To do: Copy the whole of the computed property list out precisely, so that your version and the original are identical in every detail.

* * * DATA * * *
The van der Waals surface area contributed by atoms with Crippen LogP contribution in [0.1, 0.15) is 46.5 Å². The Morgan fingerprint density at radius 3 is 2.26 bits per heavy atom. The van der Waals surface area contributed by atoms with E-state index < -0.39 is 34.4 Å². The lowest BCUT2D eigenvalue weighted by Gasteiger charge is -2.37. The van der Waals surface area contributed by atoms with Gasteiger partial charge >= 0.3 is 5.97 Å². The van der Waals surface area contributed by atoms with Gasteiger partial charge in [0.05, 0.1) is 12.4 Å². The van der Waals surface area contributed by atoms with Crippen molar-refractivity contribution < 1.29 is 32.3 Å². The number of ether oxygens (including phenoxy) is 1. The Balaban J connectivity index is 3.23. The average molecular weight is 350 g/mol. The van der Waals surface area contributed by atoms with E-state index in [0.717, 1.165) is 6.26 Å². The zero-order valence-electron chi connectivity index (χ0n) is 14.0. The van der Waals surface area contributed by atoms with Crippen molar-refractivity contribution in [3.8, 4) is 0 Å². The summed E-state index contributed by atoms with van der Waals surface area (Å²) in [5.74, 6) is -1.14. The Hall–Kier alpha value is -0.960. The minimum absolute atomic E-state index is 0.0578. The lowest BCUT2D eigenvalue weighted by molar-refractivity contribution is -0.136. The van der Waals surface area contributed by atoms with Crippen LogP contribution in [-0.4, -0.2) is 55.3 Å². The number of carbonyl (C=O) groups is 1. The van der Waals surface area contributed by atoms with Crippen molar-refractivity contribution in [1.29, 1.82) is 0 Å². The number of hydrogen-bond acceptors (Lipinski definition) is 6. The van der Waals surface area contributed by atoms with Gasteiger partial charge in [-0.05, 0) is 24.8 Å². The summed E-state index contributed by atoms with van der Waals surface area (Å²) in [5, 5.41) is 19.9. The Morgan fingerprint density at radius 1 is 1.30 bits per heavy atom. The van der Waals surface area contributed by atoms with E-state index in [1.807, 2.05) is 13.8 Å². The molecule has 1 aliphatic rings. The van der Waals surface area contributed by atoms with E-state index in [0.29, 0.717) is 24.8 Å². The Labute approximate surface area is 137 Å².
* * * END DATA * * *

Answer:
The van der Waals surface area contributed by atoms with Crippen LogP contribution in [0.1, 0.15) is 46.5 Å². The Morgan fingerprint density at radius 3 is 2.26 bits per heavy atom. The van der Waals surface area contributed by atoms with E-state index < -0.39 is 34.4 Å². The lowest BCUT2D eigenvalue weighted by Gasteiger charge is -2.37. The van der Waals surface area contributed by atoms with Gasteiger partial charge >= 0.3 is 5.97 Å². The van der Waals surface area contributed by atoms with Gasteiger partial charge in [0.05, 0.1) is 12.4 Å². The van der Waals surface area contributed by atoms with Crippen molar-refractivity contribution < 1.29 is 32.3 Å². The number of ether oxygens (including phenoxy) is 1. The Balaban J connectivity index is 3.23. The average molecular weight is 350 g/mol. The van der Waals surface area contributed by atoms with E-state index in [0.717, 1.165) is 6.26 Å². The zero-order valence-electron chi connectivity index (χ0n) is 14.0. The van der Waals surface area contributed by atoms with Crippen molar-refractivity contribution in [3.8, 4) is 0 Å². The summed E-state index contributed by atoms with van der Waals surface area (Å²) in [5.74, 6) is -1.14. The Hall–Kier alpha value is -0.960. The minimum absolute atomic E-state index is 0.0578. The lowest BCUT2D eigenvalue weighted by molar-refractivity contribution is -0.136. The van der Waals surface area contributed by atoms with Crippen LogP contribution in [-0.4, -0.2) is 55.3 Å². The number of carbonyl (C=O) groups is 1. The van der Waals surface area contributed by atoms with Crippen molar-refractivity contribution in [1.29, 1.82) is 0 Å². The number of hydrogen-bond acceptors (Lipinski definition) is 6. The van der Waals surface area contributed by atoms with Gasteiger partial charge in [-0.05, 0) is 24.8 Å². The summed E-state index contributed by atoms with van der Waals surface area (Å²) in [5, 5.41) is 19.9. The Morgan fingerprint density at radius 1 is 1.30 bits per heavy atom. The van der Waals surface area contributed by atoms with E-state index in [1.807, 2.05) is 13.8 Å². The molecule has 1 aliphatic rings. The van der Waals surface area contributed by atoms with E-state index in [0.29, 0.717) is 24.8 Å². The Labute approximate surface area is 137 Å².